Ariel's wedding and engagement rings were among the missing objects, and after searching for eight days, the Dukes made a final plea online, posting a photo of Ariel's rings and asking anyone who might come across them to please return the precious jewelry. Nathan Wright, a hobby metal detector, saw the photo and joined the search. "It's pretty hard to detect somewhere like that because there's so much debris and metal spread everywhere," Wright told Good Morning America. "Their place wasn't even recognizable that a house was there. It was just broken wood and debris scattered over about 100 yards." After three hours and "doing some heavy praying," Wright found Ariel's engagement ring, and then 30 feet away, her wedding band. It was "unreal," Wright said, and Ariel "screamed and bulldozed into me with a big hug." Catherine Garcia
A D-Day veteran jumped out of an airplane and into the record books on Saturday, becoming the world's oldest skydiver.
When he completed his tandem sky dive, Verdun Hayes was 101 and 38 days old; Canadian Armand Gendreau set the previous record in June 2013 at age 101 and 3 days. Hayes, a great-grandfather, first wanted to try skydiving at age 90, but held off until he turned 100, breaking the British record for oldest skydiver. He was joined on Saturday by 10 members of his family, including 16-year-old great-grandson Stanley, 21-year-old great-granddaughter Ellie, 50-year-old grandson Roger, and 74-year-old son Bryan; they raised money for the Royal British Legion. When he landed, Hayes cheered, "Hooray!" and said he was feeling "absolutely over the moon." Catherine Garcia
The Camp Ronald McDonald for Good Times in Southern California's San Jacinto Mountains offers year-round camping opportunities for young cancer patients, their siblings, and parents, and thanks to the efforts of a college football team, money that would ordinarily be used to take care of facility improvements can now go directly to giving kids the ultimate camping experience.
The student-athletes spent three days at the camp in late April, where they provided a combined 756 hours of labor — the equivalent of $20,389 worth of work. The team has a longstanding relationship with the camp, and the volunteers were kept busy doing everything from digging a trench and installing a 2,000-foot drip irrigation pipe to removing old concrete from a tennis court to chipping pine branches for landscape mulch.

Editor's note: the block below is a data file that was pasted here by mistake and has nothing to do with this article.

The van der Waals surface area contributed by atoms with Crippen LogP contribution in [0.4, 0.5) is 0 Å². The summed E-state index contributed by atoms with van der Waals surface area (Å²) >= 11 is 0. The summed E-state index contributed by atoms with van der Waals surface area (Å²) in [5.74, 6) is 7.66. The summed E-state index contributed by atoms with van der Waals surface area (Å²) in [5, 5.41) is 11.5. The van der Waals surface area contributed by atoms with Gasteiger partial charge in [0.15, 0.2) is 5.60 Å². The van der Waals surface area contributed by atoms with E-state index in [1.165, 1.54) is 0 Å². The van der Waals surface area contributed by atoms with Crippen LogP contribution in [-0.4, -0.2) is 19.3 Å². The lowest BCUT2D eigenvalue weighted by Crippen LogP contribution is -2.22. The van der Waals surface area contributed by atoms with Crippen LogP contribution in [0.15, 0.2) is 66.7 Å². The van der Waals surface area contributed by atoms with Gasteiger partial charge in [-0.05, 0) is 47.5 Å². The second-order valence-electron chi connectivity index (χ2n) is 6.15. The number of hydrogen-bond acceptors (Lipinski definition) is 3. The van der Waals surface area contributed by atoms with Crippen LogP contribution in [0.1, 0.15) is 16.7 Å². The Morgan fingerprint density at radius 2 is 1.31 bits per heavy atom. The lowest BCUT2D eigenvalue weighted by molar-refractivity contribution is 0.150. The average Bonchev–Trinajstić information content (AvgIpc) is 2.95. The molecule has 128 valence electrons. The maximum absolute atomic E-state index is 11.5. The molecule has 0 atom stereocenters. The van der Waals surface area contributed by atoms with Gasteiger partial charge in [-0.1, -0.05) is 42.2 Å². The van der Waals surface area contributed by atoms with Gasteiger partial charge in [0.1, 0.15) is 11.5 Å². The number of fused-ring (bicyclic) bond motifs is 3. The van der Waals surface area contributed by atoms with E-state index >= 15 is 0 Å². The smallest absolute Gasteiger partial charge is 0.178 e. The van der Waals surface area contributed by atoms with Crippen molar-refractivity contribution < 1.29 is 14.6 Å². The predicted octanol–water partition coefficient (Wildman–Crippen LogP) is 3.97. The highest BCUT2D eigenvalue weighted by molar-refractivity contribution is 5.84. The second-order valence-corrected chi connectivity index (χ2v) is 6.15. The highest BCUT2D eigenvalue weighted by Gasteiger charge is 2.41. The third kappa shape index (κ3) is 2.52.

"Over many years, the University of Redlands Bulldogs have created a formidable and lasting impact on our camp facilities, helping our organization raise the bar of safety and service, while at the same time allowing funds that would be needed for improvement projects to be used to sponsor every child diagnosed with cancer to attend a healing, supportive, and life-changing camp session," Camp Ronald McDonald for Good Times said on its Facebook page. Catherine Garcia
For one refugee, a family heirloom proved the key to the American Dream. Ruwaida G. fled Syria with her family in 2012, eventually settling in Georgia. She wasn't able to pack many belongings, but made sure to keep her mother's wooden cookie mold. Once settled, she began baking again, and her Syrian treats won over cookie-loving local volunteers. Together, they launched Sweet, Sweet Syria — a growing cookie business that Ruwaida hopes will provide for her family for years to come. Ruwaida learned the recipe from her mother. In turn, she says, it could "help our children succeed in their life." Christina Colizza
A rescue dog is being hailed as a hero after saving his Iowa family from a fire. Capone's owner, mother-of-nine Angela Fullmer, 32, was trying to get some much-needed sleep when the miniature pinscher-Chihuahua mix started barking incessantly. When the little dog wouldn't stop, Fullmer knew something was up and quickly realized her kitchen was on fire. Within minutes, she managed to get all of her children out of the house — with Capone trailing behind. "I'm glad we found him on the highway," Fullmer said. "It was supposed to happen." Christina Colizza